If you or someone you love is headed to rehab, you likely have a lot of questions. Drug addiction can cause an immense amount of turmoil in a family or relationship. We’ll address that later. For now, it’s important to focus on the present.

If you or the person you care about is willing to go, you’ve already conquered the all-important first step. Drug rehabs offer a variety of treatment options and levels of care. Read on as we outline them all for you, so you know what to expect in the days and months ahead.

With hard work, willingness, and the desire to stay clean you or the person you love can stay away from their addictive substance. It’s only then that the addict can begin to re-engage with their own life and all things that use to matter most.

Levels of Care for the Physically Dependent: The Medical Detox

If you or someone you love is addicted to drugs, there is a high likelihood that they will require medical supervision as they detox. Some drugs form more than a habit. Physical withdrawal symptoms are evidence of the body’s physical dependence on the substance.

Understanding this can help friends and loved ones understand how difficult it’s been for the addict. It’s more than a preference to use drugs. Addicted bodies have formed a harmful substance dependence. One that the addict must feed to survive.

Fortunately, with medical supervision, physical dependence can be broken. This is likely to be an uncomfortable time for the addict as they experience the crippling symptoms of withdrawal. These symptoms can include shaking, sleep disruption, muscle aches, nausea, vomiting, and diarrhea.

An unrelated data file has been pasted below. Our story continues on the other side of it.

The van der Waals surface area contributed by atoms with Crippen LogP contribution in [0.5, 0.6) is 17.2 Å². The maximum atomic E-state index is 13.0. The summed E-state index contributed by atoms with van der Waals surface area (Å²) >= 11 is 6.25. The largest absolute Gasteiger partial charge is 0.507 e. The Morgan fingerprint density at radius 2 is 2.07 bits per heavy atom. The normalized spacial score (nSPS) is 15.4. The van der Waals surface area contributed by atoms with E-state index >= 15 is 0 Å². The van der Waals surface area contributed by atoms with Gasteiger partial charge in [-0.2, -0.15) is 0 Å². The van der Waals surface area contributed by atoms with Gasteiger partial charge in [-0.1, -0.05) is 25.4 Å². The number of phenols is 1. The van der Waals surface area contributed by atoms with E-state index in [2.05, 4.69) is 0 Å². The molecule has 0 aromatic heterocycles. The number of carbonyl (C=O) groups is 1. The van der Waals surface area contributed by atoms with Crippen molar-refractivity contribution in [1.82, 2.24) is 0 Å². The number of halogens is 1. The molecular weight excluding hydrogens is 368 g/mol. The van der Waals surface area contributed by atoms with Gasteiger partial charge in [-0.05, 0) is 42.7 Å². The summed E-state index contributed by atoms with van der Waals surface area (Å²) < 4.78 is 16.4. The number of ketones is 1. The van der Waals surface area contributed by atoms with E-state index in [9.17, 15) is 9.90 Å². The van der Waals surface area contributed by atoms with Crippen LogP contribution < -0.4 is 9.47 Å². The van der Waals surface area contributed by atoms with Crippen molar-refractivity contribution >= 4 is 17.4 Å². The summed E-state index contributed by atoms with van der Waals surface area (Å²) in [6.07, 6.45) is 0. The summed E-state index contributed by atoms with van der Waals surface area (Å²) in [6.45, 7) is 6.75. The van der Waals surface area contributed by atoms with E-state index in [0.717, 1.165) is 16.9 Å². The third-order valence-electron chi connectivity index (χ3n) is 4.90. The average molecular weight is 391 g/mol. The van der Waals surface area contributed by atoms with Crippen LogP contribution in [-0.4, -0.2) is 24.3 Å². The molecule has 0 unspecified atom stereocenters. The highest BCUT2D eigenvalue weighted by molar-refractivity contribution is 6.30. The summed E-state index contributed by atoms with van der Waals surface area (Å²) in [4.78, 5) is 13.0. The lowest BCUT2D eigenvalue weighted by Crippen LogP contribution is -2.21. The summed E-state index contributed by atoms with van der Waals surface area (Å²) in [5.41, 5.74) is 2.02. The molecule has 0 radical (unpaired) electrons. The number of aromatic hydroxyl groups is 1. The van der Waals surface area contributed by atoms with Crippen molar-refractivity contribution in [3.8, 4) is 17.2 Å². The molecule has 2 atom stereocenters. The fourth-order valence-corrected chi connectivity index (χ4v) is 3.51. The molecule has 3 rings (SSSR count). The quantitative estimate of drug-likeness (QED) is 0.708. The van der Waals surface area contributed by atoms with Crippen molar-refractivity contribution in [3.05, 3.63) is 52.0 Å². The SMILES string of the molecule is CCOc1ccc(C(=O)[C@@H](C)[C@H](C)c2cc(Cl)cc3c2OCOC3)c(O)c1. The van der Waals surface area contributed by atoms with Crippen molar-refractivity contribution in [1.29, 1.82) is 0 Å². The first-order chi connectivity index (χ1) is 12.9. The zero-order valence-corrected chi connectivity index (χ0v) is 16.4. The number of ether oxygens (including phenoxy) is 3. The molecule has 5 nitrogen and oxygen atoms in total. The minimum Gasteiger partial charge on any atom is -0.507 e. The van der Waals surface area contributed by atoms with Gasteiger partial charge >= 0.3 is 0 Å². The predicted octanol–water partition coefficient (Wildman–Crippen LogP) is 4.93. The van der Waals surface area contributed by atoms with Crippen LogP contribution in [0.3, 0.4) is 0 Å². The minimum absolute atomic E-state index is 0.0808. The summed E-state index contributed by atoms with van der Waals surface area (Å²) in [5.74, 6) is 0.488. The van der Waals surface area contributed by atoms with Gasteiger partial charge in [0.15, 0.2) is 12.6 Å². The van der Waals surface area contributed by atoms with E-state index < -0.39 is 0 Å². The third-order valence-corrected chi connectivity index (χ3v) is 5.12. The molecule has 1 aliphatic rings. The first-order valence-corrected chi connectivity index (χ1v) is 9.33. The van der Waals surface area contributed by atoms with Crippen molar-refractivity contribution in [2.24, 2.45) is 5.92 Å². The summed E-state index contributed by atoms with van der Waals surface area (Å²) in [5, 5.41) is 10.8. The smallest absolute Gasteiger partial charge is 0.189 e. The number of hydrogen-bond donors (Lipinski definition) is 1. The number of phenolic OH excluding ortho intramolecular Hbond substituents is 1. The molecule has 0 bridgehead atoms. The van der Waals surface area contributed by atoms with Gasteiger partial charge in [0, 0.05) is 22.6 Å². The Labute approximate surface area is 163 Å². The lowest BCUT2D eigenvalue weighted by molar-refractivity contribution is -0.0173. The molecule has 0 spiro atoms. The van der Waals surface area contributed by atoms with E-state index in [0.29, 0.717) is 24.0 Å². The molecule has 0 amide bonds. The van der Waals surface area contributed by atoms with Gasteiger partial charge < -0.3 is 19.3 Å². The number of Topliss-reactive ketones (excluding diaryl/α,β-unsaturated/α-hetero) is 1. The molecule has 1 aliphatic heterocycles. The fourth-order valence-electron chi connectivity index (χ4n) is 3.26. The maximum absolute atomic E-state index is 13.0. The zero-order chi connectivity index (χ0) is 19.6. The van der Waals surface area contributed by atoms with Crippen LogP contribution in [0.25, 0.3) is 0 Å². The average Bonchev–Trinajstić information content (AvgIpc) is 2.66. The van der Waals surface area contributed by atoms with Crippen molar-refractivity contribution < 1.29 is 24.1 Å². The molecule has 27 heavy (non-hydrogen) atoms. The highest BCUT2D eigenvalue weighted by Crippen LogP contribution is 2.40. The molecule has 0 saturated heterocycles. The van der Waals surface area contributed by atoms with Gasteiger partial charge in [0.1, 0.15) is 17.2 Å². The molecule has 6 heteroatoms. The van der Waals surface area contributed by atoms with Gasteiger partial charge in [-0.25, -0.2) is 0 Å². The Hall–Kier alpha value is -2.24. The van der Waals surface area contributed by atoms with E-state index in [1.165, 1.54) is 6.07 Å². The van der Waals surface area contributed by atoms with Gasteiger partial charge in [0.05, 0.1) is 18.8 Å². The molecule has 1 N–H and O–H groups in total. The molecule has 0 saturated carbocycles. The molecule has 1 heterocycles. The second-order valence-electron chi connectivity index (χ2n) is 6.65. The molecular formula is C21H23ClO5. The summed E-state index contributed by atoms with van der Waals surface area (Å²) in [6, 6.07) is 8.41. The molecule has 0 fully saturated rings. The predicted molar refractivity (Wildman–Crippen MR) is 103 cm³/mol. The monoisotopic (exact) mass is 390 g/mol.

For regular opiate users, these withdrawal symptoms usually being within 12 hours. If the opiate user is on an opiate blocker like suboxone or methadone, this can vary. Symptoms are more delayed for those taking opiate blockers.

Some doctors will prescribe medication while in medical detox to help lessen extreme symptoms. These may include medications like clonidine. Medications such as NSAIDs may be prescribed to lessen inflammation. Additionally, hydroxyzine medications are also given to lessen the symptoms of nausea.

The worst withdrawal symptoms are seen in alcoholics and those withdrawing from tranquillizers. It is important for these addicts to seek medical supervision for their detox. This is because they are likely to experience hallucinations, seizures, or heart attacks.

Detoxing can be the most difficult stage of recovery for the addict. This is also the time that they are likely to experience their strongest cravings for their substance of choice. However, with proper medical supervision and support, it is possible to rid the body of toxic substance.

Additionally, this can be an important stage of recovery. Why? Because if given the addict the experience to realize how much of a grasp their substance holds on their lives and bodies.

Inpatient Residential Rehabilitation

If your friend or loved one isn’t physically dependent on their addiction, they will likely skip the medical detox step. They can then begin their recovery at an in-patient rehabilitation center.